This requirement was mandatory under two federal laws: the Bail Reform Act, 18 U.S.C. § 3142(b) and (c)(1)(A), which mandates it for pre-trial release; and the DNA Fingerprinting Act of 2005, 42 U.S.C. § 14135a, which mandates it for everyone arrested on a federal felony charge.

DNA is usually collected by dabbing a cotton swab in the person’s mouth or something similar. Rarely, it is collected by a blood test. The DNA is to be used solely by law enforcement for identification purposes.

Pool argued that this warrantless DNA sampling violates the Fourth Amendment. It’s a search, there’s no warrant, and there’s no special need for the testing for nonviolent arrestees.

Judge Hollows rejected that argument, stating that every Circuit to consider the issue has held there to be no Fourth Amendment violation here, and that the criterion is not “special need” but rather the “totality of the circumstances.” The reasonableness “is determined by assessing, on the one hand, the degree to which it intrudes upon an individual’s privacy, and on the other, the degree to which it is needed for the promotion of legitimate governmental interests.”

Pool argued that pre-conviction sampling is improper, based on the Supreme Court cases Ferguson v. City of Charleston, 532 U.S. 67 (2001)(unconstitutional search for law enforcement to use hospital’s diagnostic test of pregnant patient to obtain evidence of drug use), and City of Indianapolis v. Edmond, 531 U.S. 32 (2000)(vehicle checkpoint unconstitutional when primary purpose was to detect evidence of drug trafficking). Those cases relied on the “special need” analysis he suggested.

Judge Hollows rejected that as well, as those searches involved police fishing for evidence, before anyone was formally charged with a crime. The statutes at issue here subject people to DNA testing after a finding of probable cause by a judge or grand jury. After someone’s been indicted, courts can impose all kinds of restrictions on liberty. The situation is much more like that of people who have been convicted, than of people who have not yet been charged with anything, and so the “totality of the circumstances” test is more appropriate.

For more than 45 years, it’s been well-settled that someone who’s been arrested has a diminished expectation of privacy in his own identity. He can be compelled to give fingerprints, have his mug shot taken, and give ID information. DNA is no different than fingerprints — a unique identifier that helps law enforcement find the right suspect, and eliminate the wrong suspect. In fact, DNA is more precise than photos or fingerprints, so the government interest in obtaining it is even stronger.

Meanwhile, the invasiveness is minimal. Even blood tests are considered “commonplace, safe, and do not constitute an unduly extensive imposition on an individual’s privacy and bodily integrity.” Oral swabs are considered no more physically invasive than taking fingerprints.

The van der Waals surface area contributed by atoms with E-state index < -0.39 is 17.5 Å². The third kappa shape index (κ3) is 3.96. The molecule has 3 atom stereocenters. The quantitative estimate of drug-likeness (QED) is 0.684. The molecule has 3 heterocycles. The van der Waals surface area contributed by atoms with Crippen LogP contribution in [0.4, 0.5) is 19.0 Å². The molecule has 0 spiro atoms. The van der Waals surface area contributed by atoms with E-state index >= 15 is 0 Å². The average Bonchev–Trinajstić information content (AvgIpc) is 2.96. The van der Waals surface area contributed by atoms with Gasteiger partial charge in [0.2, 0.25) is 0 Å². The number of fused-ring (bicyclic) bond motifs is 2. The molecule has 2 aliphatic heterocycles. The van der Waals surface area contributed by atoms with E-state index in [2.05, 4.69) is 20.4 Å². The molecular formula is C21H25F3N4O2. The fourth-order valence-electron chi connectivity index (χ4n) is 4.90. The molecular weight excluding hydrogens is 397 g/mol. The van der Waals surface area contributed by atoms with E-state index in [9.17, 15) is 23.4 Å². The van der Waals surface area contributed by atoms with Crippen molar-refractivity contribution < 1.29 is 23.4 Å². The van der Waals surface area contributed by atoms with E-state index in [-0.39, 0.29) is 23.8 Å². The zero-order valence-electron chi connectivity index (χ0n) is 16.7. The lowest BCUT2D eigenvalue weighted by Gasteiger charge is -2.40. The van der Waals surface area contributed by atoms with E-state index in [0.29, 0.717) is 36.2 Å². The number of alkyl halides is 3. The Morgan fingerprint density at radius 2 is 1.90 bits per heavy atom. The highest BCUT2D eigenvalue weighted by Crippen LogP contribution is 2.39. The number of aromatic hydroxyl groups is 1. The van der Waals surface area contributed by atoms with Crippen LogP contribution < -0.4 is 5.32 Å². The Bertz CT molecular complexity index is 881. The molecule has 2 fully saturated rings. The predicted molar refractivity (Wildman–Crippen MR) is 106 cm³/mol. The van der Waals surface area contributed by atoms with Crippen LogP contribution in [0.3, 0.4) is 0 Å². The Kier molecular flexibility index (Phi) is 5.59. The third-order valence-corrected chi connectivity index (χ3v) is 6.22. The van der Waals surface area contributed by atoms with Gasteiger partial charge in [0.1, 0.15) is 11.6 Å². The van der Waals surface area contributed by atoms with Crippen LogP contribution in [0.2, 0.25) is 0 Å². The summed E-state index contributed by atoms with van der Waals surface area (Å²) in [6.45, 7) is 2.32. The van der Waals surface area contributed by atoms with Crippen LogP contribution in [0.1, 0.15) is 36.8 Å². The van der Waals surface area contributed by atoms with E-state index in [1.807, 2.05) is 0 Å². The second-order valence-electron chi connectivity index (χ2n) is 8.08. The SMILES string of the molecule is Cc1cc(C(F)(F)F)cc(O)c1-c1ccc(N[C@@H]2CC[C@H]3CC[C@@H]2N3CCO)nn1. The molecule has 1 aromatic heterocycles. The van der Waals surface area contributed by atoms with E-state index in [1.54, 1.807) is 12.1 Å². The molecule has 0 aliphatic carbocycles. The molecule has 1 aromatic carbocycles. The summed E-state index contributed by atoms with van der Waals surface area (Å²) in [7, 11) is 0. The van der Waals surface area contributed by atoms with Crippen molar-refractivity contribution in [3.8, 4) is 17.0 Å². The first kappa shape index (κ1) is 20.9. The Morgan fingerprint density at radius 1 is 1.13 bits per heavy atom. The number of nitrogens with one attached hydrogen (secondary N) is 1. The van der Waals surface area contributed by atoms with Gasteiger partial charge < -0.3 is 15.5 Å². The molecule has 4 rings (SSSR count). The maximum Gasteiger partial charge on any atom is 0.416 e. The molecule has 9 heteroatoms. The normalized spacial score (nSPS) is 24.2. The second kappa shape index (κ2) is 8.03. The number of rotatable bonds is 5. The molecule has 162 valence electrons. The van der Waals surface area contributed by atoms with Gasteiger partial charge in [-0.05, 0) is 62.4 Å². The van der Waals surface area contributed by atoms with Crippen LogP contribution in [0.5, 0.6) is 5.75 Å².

The judge also rejected arguments that DNA evidence, once taken, might possibly be stolen and put to an impermissible use. That risk applies to everything, and there are criminal penalties to deter it. Just because someone might break the law doesn’t mean the setup is improper.

Judge Hollows pointed out that all the same concerns being raised about DNA were raised in the early part of the 20th Century with respect to fingerprints. And since at least 1932 it’s been understood that the public interest far outweighs the minimal burden to the individual being fingerprinted. The same reasons that justify post-arrest fingerprinting without a warrant justify post-arrest DNA sampling without a warrant.

Pool also argued that this violates Fifth Amendment procedural due process, because it’s mandatory, and thus precludes an opportunity to be heard. But that only applies if the defendant’s privacy rights outweigh the government interest, and it’s the other way around here. Pool argued that there is a risk of erroneous deprivation of his privacy interest, for arrestees who are not ultimately convicted. But the system is set up to expunge DNA records if the person is exonerated or the charges are dismissed. So the risks are minimal, and the government interests are compelling, and that means there is no procedural due process problem.

Pool also argued that this violates the Eighth Amendment protection against excessive bail. Bail conditions have to be proportionate to the perceived government need requiring the condition. But the Supreme Court case that set this rule, U.S. v. Salerno, 481 U.S. 739 (1987), specifically rejected any idea that this “categorically prohibits the government from pursuing other admittedly compelling interests through regulation of pretrial release.” This being nothing more than a booking procedure, and not comparable to conditions of release that actually have to do with the concerns arising from letting someone out on bail, there’s no reason to consider it excessive.

Pool also argued that the statutes violate the Separation of Powers, as Congress has intruded on judicial decision-making in the setting of bail conditions. But here, Congress didn’t direct any judicial findings. It merely directs what the judge needs to do after a certain finding has been made. That’s what Congress is supposed to do. There’s no problem there.